Authoritarian rule may be just around the corner.
By Paul Krugman/ New York Times/ April 9, 2020
If you aren’t terrified both by Covid-19 and by its economic consequences, you haven’t been paying attention.
Even though social distancing may be slowing the disease’s spread, tens of thousands more Americans will surely die in the months ahead (and official accounts surely understate the true death toll). And the economic lockdown necessary to achieve social distancing — as I’ve been saying, the economy is in the equivalent of a medically induced coma — has led to almost 17 million new claims for unemployment insurance over the past three weeks, again almost surely an understatement of true job losses.
Yet the scariest news of the past week didn’t involve either epidemiology or economics; it was the travesty of an election in Wisconsin, where the Supreme Court required that in-person voting proceed despite the health risks and the fact that many who requested absentee ballots never got them.
Why was this so scary? Because it shows that America as we know it may not survive much longer. The pandemic will eventually end; the economy will eventually recover. But democracy, once lost, may never come back. And we’re much closer to losing our democracy than many people realize.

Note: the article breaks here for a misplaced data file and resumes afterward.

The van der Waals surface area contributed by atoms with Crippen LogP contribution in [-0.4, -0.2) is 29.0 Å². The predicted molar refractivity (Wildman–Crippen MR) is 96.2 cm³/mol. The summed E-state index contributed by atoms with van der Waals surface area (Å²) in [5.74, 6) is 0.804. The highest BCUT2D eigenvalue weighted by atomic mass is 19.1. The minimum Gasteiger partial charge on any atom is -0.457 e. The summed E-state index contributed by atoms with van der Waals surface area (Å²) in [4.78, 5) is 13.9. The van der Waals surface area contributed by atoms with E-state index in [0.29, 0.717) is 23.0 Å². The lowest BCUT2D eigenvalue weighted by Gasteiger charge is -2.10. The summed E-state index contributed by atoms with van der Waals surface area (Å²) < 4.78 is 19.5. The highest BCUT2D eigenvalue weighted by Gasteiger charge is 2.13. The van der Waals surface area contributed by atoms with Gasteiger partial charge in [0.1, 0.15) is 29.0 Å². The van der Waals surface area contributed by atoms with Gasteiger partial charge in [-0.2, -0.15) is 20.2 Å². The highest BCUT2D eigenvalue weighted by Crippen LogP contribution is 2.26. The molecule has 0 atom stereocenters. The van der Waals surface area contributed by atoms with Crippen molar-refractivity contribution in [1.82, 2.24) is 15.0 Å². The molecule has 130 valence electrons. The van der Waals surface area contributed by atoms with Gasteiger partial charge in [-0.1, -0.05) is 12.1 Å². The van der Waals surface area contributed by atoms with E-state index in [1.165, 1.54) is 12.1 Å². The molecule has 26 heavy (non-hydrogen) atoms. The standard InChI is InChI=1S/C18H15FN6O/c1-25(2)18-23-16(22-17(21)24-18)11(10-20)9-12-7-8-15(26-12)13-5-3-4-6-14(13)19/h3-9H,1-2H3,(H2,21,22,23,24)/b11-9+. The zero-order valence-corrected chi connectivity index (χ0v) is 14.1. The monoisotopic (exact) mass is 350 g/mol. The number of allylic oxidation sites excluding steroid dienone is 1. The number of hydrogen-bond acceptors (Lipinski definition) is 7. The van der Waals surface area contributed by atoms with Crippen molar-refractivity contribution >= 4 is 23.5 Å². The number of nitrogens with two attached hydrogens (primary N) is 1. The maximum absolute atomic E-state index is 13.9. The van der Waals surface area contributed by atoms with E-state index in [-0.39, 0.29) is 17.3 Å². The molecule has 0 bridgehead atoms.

To see how a modern democracy can die, look at events in Europe, especially Hungary, over the past decade.
What happened in Hungary, beginning in 2011, was that Fidesz, the nation’s white nationalist ruling party, took advantage of its position to rig the electoral system, effectively making its rule permanent. Then it further consolidated its control, using political power to reward friendly businesses while punishing critics, and moved to suppress independent news media.
Until recently, it seemed as if Viktor Orban, Hungary’s de facto dictator, might stop with soft authoritarianism, presiding over a regime that preserved some of the outward forms of democracy, neutralizing and punishing opposition without actually making criticism illegal. But now his government has used the coronavirus as an excuse to abandon even the pretense of constitutional government, giving Orban the power to rule by decree.
If you say that something similar can’t happen here, you’re hopelessly naïve. In fact, it’s already happening here, especially at the state level. Wisconsin, in particular, is well on its way toward becoming Hungary on Lake Michigan, as Republicans seek a permanent lock on power.